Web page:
Ever try to use a laptop outdoors on a sunny day with very little shade? I rearranged the furniture on that deck into every position imaginable, but Mother Nature was working the spotlight that day. There was no angle that would allow me to see the black-and-white world of Margo, Eve, Bill, Birdie, Addison, or their theatre, but I was not to be defeated by the well-rested Seattle sun. Mentally projected was the 20th Century Fox logo as soon as I heard the opening musical score, but my computer screen remained a pearly white. Fortunately the instincts of primitive man kicked in immediately, and I treated myself to a 138-minute radio show performance of Joseph L. Mankiewicz’s masterpiece. A blessed version of the gift of memory allows me to visualize each scene with little effort, and I venturing through film exclusively with sound. Calm as a man in a hammock, I leaned back – glass in one hand, tiny cheese sandwich in the other – and mouthed a few snippy lines along with Bette Davis and George Sanders, hoping and fearing that the neighbors were watching me. Hey, what did I care? At 32, I can see that parts of my life work perfectly, while others still remain closed for maintenance. But I was 32, and I looked 32. I looked it five years ago, and I’ll look it 20 years from now – I was having a ball!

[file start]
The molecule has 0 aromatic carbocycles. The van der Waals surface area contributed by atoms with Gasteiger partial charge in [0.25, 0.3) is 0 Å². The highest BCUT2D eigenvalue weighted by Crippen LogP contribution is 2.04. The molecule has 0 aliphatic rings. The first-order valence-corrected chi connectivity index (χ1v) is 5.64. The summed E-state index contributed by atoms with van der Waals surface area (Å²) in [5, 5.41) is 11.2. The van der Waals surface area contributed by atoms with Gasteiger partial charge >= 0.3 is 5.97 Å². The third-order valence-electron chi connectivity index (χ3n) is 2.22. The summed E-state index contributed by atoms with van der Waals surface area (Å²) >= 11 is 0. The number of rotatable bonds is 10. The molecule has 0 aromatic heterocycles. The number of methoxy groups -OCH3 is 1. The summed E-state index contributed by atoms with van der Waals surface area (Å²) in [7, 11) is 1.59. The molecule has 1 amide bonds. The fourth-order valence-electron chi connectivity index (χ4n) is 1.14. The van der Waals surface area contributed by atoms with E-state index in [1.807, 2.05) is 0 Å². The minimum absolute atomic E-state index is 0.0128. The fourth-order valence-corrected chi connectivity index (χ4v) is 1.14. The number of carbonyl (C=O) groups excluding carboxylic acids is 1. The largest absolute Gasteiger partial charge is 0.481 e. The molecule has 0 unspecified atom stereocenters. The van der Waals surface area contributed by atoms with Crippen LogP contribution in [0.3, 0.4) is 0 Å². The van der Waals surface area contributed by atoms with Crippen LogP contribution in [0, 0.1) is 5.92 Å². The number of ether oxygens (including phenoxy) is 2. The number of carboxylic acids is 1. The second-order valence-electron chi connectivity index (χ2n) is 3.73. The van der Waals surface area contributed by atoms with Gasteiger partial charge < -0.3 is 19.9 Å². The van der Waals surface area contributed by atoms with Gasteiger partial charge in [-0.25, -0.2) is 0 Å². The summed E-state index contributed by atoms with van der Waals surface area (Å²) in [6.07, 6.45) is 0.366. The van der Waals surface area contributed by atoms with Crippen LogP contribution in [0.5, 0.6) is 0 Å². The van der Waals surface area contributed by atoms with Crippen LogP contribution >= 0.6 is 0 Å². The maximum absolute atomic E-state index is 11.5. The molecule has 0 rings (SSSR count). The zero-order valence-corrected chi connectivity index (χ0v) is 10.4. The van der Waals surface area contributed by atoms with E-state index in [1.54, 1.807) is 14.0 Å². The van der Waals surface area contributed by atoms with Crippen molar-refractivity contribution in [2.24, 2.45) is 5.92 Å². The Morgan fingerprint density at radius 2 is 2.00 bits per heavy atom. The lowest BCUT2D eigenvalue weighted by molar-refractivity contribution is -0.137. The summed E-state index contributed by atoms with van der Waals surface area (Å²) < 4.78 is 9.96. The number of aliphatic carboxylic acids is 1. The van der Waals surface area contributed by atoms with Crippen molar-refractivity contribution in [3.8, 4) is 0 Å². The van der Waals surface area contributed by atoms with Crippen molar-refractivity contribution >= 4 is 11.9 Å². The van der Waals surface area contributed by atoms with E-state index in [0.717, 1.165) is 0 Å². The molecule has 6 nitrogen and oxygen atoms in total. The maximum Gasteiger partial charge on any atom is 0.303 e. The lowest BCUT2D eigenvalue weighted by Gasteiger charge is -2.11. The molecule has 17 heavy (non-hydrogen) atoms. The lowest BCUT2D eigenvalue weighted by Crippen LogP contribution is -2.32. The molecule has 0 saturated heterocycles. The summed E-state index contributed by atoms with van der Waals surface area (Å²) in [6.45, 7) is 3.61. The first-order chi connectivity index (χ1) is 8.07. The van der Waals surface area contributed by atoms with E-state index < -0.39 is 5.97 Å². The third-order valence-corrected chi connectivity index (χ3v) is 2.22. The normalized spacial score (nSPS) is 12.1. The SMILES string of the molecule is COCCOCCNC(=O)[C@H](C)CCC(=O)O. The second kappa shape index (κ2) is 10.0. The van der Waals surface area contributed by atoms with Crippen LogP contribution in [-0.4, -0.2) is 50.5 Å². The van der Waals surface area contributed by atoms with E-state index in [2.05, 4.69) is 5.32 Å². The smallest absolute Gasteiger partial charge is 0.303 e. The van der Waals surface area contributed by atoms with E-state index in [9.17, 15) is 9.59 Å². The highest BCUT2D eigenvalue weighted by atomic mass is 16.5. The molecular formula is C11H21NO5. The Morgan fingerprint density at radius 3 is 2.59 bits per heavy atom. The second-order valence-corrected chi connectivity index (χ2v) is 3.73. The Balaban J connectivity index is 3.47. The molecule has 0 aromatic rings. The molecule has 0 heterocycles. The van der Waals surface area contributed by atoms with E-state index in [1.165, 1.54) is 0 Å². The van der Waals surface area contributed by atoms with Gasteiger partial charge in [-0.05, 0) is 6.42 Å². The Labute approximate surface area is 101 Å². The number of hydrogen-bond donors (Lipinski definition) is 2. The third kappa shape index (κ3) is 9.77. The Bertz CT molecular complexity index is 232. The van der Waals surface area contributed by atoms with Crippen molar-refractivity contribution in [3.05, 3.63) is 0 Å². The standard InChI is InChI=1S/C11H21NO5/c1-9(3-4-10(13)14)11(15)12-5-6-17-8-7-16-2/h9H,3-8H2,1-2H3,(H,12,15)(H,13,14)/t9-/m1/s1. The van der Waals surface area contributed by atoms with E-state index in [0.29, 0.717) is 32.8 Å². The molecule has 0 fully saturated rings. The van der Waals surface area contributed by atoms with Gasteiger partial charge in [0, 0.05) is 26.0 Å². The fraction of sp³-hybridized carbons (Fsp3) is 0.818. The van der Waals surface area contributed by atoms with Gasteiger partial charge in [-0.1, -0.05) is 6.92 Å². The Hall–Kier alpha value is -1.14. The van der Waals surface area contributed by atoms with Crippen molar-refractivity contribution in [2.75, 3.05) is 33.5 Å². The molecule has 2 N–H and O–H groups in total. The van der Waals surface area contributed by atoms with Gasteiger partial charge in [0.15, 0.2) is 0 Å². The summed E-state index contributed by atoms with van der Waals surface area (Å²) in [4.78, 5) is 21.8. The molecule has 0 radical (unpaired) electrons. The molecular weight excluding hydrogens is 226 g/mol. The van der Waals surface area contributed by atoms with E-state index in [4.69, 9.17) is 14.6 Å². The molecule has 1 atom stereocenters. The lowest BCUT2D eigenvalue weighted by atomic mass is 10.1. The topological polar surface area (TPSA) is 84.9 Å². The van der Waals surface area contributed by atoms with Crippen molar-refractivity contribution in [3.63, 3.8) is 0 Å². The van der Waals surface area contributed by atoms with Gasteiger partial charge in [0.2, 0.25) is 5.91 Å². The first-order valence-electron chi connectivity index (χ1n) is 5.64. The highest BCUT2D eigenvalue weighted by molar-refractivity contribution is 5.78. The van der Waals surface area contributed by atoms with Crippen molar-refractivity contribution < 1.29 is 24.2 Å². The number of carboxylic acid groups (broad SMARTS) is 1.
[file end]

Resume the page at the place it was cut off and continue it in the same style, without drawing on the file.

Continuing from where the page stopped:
Wine, bread, cheese, sun, Seattle, Davis. I glanced around at the moment where life had taken me, and that afternoon, there was no contest in either category – I was devouring life’s greatest meal while listening to life’s greatest film, and suddenly I felt a laugh on deck. I laughed at my determination to make All About Eve a part of my vacation. I laughed at the young Marilyn Monroe who must have been terrified of the domineering Bette Davis. I laughed at how Bette Davis must have loved terrifying Marilyn Monroe. I laughed at all the scenes I had the ability to visualize, Eve and others. I laughed at my laughter, for I had enjoyed only two glasses of wine on a stomach filled with carbs and dairy. I couldn’t say with certainly whether the bottle was half empty or half full, but I laughed until I cried . . . it turns out that neither the giggles nor the tears can remain on deck forever.

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Academy Awards for All About Eve (1951): Best Picture; Best Director; Best Actor in a Supporting Role; Best Writing, Screenplay; Best Costume Design, Black-and-White; Best Sound, Recording (2)

Add All About Eve to your queue.